Global Rhythms is back, with sounds and artists from around the world! The fan-favorite world music series features artists whose works transcend cultural divides and unite communities. Each concert is $15 for members or $25 for nonmembers. Members can see all four performances for just $50 with a Member Series Pass!
Marta Pereira da Costa
Apart from Cristiano Ronaldo,fado (“destiny” or “fate”) just might be Portugal’s most successful cultural export. Like all good folk traditions, its origins are unknown — fitting given its melancholic, yearning, and at times spontaneous nature. Fado traditionally inhabits the pubs and cafes of Libson and Coimbra. The haunting songs of love and loss; hope and surrender are accompanied by vibrant guitarras, violas, or base violas. The ritual and music of fado is such a integral part of Portuguese culture that it was added to the UNESCO Intangible Cultural Heritage List, one of the organization's highest honors. Many contemporary artists like Marta Pereira da Costa have built on the tradition of fado by including non-traditional instruments like drums or pianos or by fusing it with other genres.
The former civil engineer is the world’s first and only professional female fado guitarist. In an interview with Providence Journal, she said, “My idea is to take the guitar on a journey of sounds, but the guitar is the connecting link of all tones, be it traditional Portuguese music, jazz, my compositions or my influences,” she said. “It’s as if the Portuguese guitar is the voice for all these sounds.”
When played without a vocal accompaniment the resulting fusion sounds jauntier than the average fado song. Yet a close listen lays bare all the emotions that make fado so captivating. It is unsurprising that her concerts have “not stopped” since her debut album in 2016.
Massamba Diop with Father Time Trio
Massamba Diop was a key part of the film Black Panther — the fictional story of Wakandan superhero T’Challa — even though he never appeared on screen. It was his tama or “talking drum” that served as the film's rhythmic backbone and soared above its orchestral and choral arrangements.
The tama is a hourglass-shaped drum that, when played by a master percussionist like Diop, mimics the tone of human speech. Diop leapt onto the world stage as a founding member and the lead percussionist of Daande Lenol, the band of Senegalese superstar Baaba Maal. His work with Baaba has taken him to almost every major venue in the world, including the 2012 London Olympics, Radio City Music Hall, and the Nobel Peace Prize Ceremonies.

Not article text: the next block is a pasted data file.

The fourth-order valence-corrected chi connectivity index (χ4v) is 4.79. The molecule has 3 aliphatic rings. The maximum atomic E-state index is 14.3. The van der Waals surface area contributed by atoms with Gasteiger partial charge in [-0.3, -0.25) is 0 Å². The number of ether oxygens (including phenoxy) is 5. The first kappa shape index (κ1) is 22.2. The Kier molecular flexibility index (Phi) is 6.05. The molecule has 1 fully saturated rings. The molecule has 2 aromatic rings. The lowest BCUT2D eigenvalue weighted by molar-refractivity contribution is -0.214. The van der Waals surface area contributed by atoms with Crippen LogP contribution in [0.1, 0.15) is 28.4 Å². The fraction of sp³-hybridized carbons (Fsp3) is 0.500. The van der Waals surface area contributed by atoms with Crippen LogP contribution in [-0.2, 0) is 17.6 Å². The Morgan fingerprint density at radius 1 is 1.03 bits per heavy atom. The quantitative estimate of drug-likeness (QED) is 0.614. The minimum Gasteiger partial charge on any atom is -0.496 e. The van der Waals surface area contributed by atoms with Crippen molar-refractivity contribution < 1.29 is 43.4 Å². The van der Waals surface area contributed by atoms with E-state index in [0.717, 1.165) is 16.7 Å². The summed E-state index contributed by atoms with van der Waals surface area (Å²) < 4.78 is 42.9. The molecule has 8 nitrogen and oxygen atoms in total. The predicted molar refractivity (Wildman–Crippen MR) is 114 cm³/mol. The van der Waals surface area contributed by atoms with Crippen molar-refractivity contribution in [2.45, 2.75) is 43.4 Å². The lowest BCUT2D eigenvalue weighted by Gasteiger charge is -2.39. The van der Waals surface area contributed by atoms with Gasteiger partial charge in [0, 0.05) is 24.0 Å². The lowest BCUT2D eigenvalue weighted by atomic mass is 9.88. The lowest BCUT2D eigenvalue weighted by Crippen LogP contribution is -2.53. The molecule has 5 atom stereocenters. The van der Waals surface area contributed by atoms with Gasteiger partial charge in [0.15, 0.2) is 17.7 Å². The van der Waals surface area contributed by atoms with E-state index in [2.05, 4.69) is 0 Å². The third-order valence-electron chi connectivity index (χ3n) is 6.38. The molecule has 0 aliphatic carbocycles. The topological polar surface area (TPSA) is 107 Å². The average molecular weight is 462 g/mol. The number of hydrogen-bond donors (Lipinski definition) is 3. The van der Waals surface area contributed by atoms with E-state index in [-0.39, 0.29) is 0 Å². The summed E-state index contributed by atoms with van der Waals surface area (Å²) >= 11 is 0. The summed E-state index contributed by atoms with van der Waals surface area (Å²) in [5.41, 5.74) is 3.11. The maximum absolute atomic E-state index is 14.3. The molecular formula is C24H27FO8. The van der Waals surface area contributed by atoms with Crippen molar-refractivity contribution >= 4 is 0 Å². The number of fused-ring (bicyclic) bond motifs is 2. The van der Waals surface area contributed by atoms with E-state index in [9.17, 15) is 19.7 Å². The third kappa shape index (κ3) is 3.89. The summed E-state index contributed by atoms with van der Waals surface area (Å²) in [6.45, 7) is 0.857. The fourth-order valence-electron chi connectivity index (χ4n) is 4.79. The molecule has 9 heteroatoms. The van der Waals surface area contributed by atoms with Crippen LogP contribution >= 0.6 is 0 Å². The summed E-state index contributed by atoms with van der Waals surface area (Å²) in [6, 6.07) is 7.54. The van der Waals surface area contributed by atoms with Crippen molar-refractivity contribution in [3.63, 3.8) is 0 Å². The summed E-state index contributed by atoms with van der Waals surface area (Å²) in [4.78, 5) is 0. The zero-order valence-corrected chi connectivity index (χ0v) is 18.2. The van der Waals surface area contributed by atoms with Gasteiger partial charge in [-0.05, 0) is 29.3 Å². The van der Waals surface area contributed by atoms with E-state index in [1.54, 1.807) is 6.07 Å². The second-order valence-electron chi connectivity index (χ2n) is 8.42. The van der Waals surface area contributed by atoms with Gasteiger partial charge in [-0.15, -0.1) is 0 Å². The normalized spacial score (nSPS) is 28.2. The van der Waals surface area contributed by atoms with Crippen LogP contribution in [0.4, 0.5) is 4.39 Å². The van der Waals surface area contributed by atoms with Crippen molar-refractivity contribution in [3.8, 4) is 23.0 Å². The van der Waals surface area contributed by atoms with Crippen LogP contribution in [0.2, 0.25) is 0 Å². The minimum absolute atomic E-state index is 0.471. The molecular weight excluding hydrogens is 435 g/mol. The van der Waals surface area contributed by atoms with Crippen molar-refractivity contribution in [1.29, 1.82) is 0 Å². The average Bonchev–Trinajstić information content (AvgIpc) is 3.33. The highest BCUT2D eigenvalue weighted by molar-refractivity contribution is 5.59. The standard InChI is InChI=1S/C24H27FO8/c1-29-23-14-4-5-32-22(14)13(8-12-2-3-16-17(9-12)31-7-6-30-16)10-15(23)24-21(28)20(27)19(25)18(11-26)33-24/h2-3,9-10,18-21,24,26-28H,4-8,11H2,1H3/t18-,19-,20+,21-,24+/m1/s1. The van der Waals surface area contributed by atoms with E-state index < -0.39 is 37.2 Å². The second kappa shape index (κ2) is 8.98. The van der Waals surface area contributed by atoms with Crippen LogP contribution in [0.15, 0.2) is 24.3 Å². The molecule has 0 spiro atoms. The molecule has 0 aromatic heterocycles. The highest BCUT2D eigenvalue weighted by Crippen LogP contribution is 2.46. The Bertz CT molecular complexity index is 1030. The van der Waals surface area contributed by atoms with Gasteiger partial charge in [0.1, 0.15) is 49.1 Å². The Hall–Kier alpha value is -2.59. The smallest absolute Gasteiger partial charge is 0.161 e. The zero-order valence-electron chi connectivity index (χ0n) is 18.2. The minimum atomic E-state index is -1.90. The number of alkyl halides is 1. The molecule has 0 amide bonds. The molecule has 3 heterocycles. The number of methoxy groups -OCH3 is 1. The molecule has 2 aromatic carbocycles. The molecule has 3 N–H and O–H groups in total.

Diop has also performed and/or recorded with Carlos Santana, Herbie Hancock, Peter Gabriel, Harry Belafonte, and Stevie Wonder. The award-winning musician has collaborated with American percussionist Tony Vacca and his World Rhythms Ensemble since 1993. When asked about Diop, Vacca said, "First of all, he's playful and ferocious ... all at the same time. He's playful as in, 'Let's go!' And ferocious as in, 'You can't keep up, you're in the dust!'" Massamba's work with Edgardo Cambon and Bobby Wallace in The Father Time Trio is a celebration of powerful percussion and cultural creativity.
Special thanks to Akinsanya Kambon, whose bequest, recommendation, and friendship made this concert possible.
Los Angeles-based songwriter Jessica Fichot is a lot like her hometown of Paris; staunchly French, but international at heart. The artist draws from a dizzying array of musical traditions — Shanghai jazz, gypsy swing, and international folk — to create delicate and alluring 21st-century chansons. The accordion-wielding, toy-piano playing chanteuse’s songs are accompanied by a group of equally talented musicians from around the world (clarinet/sax, upright bass and guitar).
Fichot is acutely aware of her heritage — in her case French and Chinese — and its impact on her music. Like many self-described "mixed" individuals, she “only wanted to play and write American music” (Santa Barbara Independent, 2017). It was only after she moved to Los Angeles that she embraced the language and music of her childhood.
In 2014 she took a “musical equivalent of an extended vacation” and put out an EP that captured the sounds of early 20th-century shidaiqu. In a conversation with the Santa Barbara Independent she explains, “It was not just about me singing Chinese songs. There were a lot of similarities between the music that influenced my French chanson and this music from Shanghai.” (Fichot’s instrument of choice, the accordion, shows up in both genres.)
The musician’s infectiously cheerful music has won the hearts of audiences and critics around the world. The L.A. Times called her music a “glittering testament to L.A.’s multiculturism”, while the L.A. Weekly hailed it as “enchantingly original”. The sentiment was shared by the San Francisco Chronicle who described it as a “cosmic cabaret, a delicious blend of acoustic styles delivered with syncopated verve by her quartet".
We’re closing out the Global Rhythms series with Audiopharmacy, an eclectic hip hop ensemble with members from all over the world. Its current touring members come from Pomo Indian, African American, Pilipinx, Fijian-Indian, European and Chinese Tibetan Buddhist roots.
The ensemble performance fuses live instrumentation, turntablism, electronics, poetry, and technical lyrics into sounds that stir, heal, revive and “always speaks the language of the people”. The groups have toured extensively throughout the West Coast and taken stage at festivals and concerts halls around the world. The group even toured Southeast Asia and the Pacific as part of the U.S. State Department’s “American Music Abroad” program, a partnership with American Voices.
The band's rich blend of genres defies any one categorization. They are, in short, not just a musical collaboration; they're cultural phenomenon.